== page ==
PHOTO: Eliud Kipchoge in advance of the 2018 Virgin Money London Marathon (photo by Jane Monti for Race Results Weekly)
PHOTO: Four of the top men entered in the 2018 Virgin Money London Marathon: Daniel Wanjiru (Kenya), Kenenisa Bekele (Ethiopia), Eliud Kipchoge (Kenya) and Guye Adola (Ethiopia) (photo by Jane Monti for Race Results Weekly)
The men’s race has much of the attention at the Virgin London Marathon this week. We thank David Monti for his piece on the Zen master of marathoning, Eliud Kipchoge.
(c) 2018 Race Results Weekly, all rights reserved, used with permission.
LONDON (19-Apr) — At 33, Kenya’s Eliud Kipchoge’s marathon career is already the stuff of legends. In nine starts, he has won eight times, including twice here at the Virgin Money London Marathon and at the 2016 Rio Olympics. He has run sub-2:05 six times and sub-2:04 twice. And, although not recognized as an official world record, he ran 2:00:25 for the standard 42,195m marathon distance at the special Nike-sponsored Breaking2 exhibition race last May in Italy, the fastest-ever time in history. He has twice won the Abbott World Marathon Majors points series and pocketed $1,000,000 from those awards alone.
As he makes his final preparations for Sunday’s marathon here, Kipchoge offered no training secrets in response to the media’s questions, but one: he never stops learning.
“I am still a student,” he told reporters solemnly, “and I am doing the work the student is required to do.”
Under his long-time coach Patrick Sang, Kipchoge has learned to embrace not only the simple hard work required to be one of the world’s best-ever distance runners, but also to apply an intelligent approach so that every ounce of work leads to improvement on the field of play. At the Global Sports training camp in Kaptagat, where his primary training partner is reigning TCS New York City Marathon champion Geoffrey Kamworor, Kipchoge uses a combination of sweat and science to extend his five-year reign as the world’s top marathoner.
“With a combination of talent, science and technology, everything can be perfect,” Kipchoge intoned. “Success is not depending on hard work (alone). Success is depending on the skills provided by the coach (and technology).”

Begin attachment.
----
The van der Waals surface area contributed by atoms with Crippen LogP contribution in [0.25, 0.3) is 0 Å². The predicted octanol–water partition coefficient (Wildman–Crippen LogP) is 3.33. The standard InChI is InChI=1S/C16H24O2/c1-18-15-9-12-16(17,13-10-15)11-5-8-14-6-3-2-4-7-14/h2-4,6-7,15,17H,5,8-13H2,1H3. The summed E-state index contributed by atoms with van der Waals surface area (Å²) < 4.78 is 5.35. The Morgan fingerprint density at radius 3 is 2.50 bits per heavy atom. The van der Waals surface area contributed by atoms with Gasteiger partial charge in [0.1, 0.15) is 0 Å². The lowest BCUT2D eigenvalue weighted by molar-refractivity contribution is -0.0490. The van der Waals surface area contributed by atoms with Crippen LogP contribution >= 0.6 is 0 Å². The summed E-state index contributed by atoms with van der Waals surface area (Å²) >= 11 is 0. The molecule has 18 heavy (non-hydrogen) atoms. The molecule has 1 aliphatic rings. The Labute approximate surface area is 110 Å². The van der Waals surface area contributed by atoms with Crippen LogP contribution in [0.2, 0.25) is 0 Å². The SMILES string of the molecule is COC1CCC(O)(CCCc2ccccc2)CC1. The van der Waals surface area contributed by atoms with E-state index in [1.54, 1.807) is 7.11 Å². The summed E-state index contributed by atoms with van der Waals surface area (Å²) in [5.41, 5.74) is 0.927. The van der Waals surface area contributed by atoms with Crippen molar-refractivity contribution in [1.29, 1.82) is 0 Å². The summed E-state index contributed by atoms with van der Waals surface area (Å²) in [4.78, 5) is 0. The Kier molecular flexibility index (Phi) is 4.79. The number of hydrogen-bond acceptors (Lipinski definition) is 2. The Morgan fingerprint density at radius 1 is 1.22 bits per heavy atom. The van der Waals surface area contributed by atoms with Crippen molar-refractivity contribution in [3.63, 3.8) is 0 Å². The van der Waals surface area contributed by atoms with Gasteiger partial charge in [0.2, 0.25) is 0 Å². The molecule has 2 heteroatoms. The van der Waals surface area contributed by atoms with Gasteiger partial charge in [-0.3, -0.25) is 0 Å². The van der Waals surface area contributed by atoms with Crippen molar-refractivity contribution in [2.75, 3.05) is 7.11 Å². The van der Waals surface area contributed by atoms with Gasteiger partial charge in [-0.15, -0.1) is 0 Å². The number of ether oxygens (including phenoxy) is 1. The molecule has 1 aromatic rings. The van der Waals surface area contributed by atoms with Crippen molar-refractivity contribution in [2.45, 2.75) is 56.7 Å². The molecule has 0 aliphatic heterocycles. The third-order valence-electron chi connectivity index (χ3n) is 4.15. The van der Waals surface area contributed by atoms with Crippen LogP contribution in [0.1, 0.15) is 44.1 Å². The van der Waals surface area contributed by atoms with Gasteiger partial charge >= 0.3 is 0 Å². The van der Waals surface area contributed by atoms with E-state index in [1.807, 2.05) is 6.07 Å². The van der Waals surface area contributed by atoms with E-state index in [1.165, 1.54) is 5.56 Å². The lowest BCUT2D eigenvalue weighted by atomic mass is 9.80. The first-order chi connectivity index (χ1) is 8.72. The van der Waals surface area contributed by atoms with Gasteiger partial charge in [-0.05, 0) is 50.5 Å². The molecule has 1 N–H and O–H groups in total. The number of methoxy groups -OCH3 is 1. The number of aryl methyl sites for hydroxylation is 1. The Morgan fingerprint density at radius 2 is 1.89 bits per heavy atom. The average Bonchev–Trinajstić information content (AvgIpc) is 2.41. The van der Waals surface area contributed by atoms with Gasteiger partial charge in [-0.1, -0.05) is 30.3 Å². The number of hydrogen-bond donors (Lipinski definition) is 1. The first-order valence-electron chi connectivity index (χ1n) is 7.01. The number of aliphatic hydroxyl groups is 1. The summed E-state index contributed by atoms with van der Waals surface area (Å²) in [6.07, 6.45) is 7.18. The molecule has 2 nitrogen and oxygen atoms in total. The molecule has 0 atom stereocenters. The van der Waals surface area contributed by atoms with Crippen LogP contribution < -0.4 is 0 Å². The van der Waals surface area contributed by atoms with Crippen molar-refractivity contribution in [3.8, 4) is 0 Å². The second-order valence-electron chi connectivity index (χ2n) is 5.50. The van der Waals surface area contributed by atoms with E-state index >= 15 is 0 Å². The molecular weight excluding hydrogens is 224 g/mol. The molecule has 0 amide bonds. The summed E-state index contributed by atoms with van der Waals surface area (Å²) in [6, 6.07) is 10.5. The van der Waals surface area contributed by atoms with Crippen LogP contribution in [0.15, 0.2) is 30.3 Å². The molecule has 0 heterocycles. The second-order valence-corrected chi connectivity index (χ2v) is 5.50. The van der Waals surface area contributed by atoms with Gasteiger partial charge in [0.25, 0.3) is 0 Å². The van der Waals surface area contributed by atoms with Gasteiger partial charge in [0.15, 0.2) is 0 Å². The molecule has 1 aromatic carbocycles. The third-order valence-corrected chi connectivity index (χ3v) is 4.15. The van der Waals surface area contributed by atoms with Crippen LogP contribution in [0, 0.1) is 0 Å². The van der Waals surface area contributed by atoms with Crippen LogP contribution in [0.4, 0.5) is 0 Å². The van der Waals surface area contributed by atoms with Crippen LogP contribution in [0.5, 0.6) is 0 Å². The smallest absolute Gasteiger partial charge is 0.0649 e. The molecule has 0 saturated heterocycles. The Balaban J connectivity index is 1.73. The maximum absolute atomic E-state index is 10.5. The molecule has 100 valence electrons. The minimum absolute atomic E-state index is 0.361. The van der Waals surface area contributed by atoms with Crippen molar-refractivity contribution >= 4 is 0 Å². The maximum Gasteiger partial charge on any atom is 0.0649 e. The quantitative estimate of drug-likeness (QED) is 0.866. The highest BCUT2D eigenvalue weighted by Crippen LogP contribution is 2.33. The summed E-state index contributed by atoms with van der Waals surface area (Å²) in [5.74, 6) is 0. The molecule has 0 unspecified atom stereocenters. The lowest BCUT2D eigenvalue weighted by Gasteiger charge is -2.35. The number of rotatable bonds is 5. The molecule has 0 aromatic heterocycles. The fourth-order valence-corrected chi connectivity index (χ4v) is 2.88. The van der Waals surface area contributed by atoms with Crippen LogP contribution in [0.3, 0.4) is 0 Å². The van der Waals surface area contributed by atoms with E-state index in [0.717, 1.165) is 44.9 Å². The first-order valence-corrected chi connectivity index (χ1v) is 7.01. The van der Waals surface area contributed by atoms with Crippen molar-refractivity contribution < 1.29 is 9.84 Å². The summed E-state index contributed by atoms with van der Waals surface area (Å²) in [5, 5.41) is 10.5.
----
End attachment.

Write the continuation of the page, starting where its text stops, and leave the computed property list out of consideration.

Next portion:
While Kipchoge, nor his coach, would provide details of his training program, they did say that it was highly specialized, and depended heavily on a level-of-effort approach, not simply piling on the kilometers. Sang asks his athletes not only to complete a workout, but not to exceed a certain effort level in doing so. That’s the only way to know how much fitness has been gained so far, the coach said.
“Overall I think he trained well for this specific event,” Sang told Race Results Weekly in an interview. He continued: “I think, generally, any specific session has a target as far as the effort put in. So, if an athlete is supposed to put in a sixty percent effort, or seventy percent effort, for a specific session, and they actually do it at that level, or less effort, that is a good indicator that you are going in the right direction.”
Sang said that Kipchoge sometimes uses a heart-rate monitor, but they also have other ways to measure effort. He said they get all the feedback they need on his race readiness through this process, and that he doesn’t need to send his athlete to a tune-up race to test his fitness like other coaches do. This has the further benefit of keeping Kipchoge at the camp where he can stay focused and get all of the rest he needs.
“That’s why you have Eliud saying I don’t really need to go to a test race,” Sang continued. “If you are doing, for example, using a heart-rate monitor, (or) we use other steps like hard, medium, easy. If a session that is supposed to be done at the medium level is achieved exactly at that medium level, that would mean you are on the right track towards your goals. Most of the athletes, and it’s a big challenge, when you say medium they end up doing the level of hard. So, when you go to hard, where do they go?”
For Sunday’s race, Kipchoge faces a power-packed group of challengers led by Ethiopia’s Kenenisa Kipchoge, whose 2:03:03 personal best makes him the second-fastest marathoner ever on a record-quality course. The other contenders are defending champion Daniel Wanjiru of Kenya (2:05:21 PB), Guye Adola of Ethiopia (2:03:05), Abel Kirui of Kenya (2:05:04), and Ghirmay Ghebreslassie of Eritrea (2:07:46) the 2015 world champion. He will also have to contend with four-time Olympic track gold medalist Mo Farah (2:08:21) who will be running in only his second marathon.
“I think Mo Farah will have a good time on Sunday,” said the always respectful Kipchoge. “Think he will run a good time.
Although a wealthy man, Kipchoge has kept his life simple so that he can stay focused on training. He doesn’t own any outside businesses, except for a 60-acre farm where he keeps animals, including 20 cows. His training partner Kamworor says his humility and dedication are what makes Kipchoge great.
“Eliud trained very well,” Kamworor told Race Results Weekly in a text message. “He is self-disciplined, focused, determined, and a very humble and respectful guy. He values running as the number one activity in his life and he does everything as expected. So, I am so sure he will deliver a great result.”
Asked if he ever takes a break from training, Kipchoge flashed a smile.
“Sometimes I take a rest, maybe on Sunday,” he said. “Not every Sunday. I don’t know. I need to go through my diary.”